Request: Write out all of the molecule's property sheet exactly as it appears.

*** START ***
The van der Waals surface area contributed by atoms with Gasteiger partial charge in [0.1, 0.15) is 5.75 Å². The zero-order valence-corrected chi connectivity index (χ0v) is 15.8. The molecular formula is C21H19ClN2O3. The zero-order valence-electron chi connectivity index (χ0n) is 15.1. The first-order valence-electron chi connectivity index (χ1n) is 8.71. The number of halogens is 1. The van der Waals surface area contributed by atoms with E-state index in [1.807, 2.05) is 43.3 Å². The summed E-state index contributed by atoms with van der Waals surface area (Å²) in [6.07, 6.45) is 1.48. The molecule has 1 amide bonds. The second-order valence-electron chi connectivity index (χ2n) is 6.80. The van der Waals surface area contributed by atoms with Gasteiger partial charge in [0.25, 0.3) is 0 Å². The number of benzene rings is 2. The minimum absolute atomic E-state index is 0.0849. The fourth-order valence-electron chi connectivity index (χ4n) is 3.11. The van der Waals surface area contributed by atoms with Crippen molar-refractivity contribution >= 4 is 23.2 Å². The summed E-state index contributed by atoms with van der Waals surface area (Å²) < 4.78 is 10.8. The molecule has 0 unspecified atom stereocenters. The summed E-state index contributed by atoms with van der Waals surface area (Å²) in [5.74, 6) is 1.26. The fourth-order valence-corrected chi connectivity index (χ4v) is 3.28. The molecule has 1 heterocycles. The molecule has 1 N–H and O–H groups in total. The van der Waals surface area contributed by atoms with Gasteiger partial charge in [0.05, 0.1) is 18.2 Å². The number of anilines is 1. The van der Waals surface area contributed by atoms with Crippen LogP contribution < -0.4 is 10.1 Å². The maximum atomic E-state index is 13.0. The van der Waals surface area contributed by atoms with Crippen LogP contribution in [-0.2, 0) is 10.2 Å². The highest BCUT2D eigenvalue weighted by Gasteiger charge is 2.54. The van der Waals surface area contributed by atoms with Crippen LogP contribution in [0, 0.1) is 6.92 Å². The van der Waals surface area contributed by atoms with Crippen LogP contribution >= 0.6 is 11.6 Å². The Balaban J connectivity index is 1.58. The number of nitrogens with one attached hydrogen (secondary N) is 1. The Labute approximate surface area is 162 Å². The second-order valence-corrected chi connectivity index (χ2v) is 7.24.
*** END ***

The van der Waals surface area contributed by atoms with Gasteiger partial charge in [0.1, 0.15) is 5.75 Å². The zero-order valence-corrected chi connectivity index (χ0v) is 15.8. The molecular formula is C21H19ClN2O3. The zero-order valence-electron chi connectivity index (χ0n) is 15.1. The first-order valence-electron chi connectivity index (χ1n) is 8.71. The number of halogens is 1. The van der Waals surface area contributed by atoms with E-state index in [1.807, 2.05) is 43.3 Å². The summed E-state index contributed by atoms with van der Waals surface area (Å²) in [6.07, 6.45) is 1.48. The molecule has 1 amide bonds. The second-order valence-electron chi connectivity index (χ2n) is 6.80. The van der Waals surface area contributed by atoms with Gasteiger partial charge in [0.25, 0.3) is 0 Å². The number of benzene rings is 2. The minimum absolute atomic E-state index is 0.0849. The fourth-order valence-electron chi connectivity index (χ4n) is 3.11. The van der Waals surface area contributed by atoms with Crippen molar-refractivity contribution >= 4 is 23.2 Å². The summed E-state index contributed by atoms with van der Waals surface area (Å²) < 4.78 is 10.8. The molecule has 0 unspecified atom stereocenters. The summed E-state index contributed by atoms with van der Waals surface area (Å²) in [5.74, 6) is 1.26. The fourth-order valence-corrected chi connectivity index (χ4v) is 3.28. The molecule has 1 heterocycles. The molecule has 1 N–H and O–H groups in total. The van der Waals surface area contributed by atoms with Gasteiger partial charge in [0.05, 0.1) is 18.2 Å². The number of anilines is 1. The van der Waals surface area contributed by atoms with Crippen LogP contribution < -0.4 is 10.1 Å². The maximum atomic E-state index is 13.0. The van der Waals surface area contributed by atoms with Crippen LogP contribution in [-0.2, 0) is 10.2 Å². The highest BCUT2D eigenvalue weighted by Gasteiger charge is 2.54. The van der Waals surface area contributed by atoms with Crippen LogP contribution in [0, 0.1) is 6.92 Å². The van der Waals surface area contributed by atoms with Crippen LogP contribution >= 0.6 is 11.6 Å². The Balaban J connectivity index is 1.58. The number of nitrogens with one attached hydrogen (secondary N) is 1. The Labute approximate surface area is 162 Å². The second-order valence-corrected chi connectivity index (χ2v) is 7.24.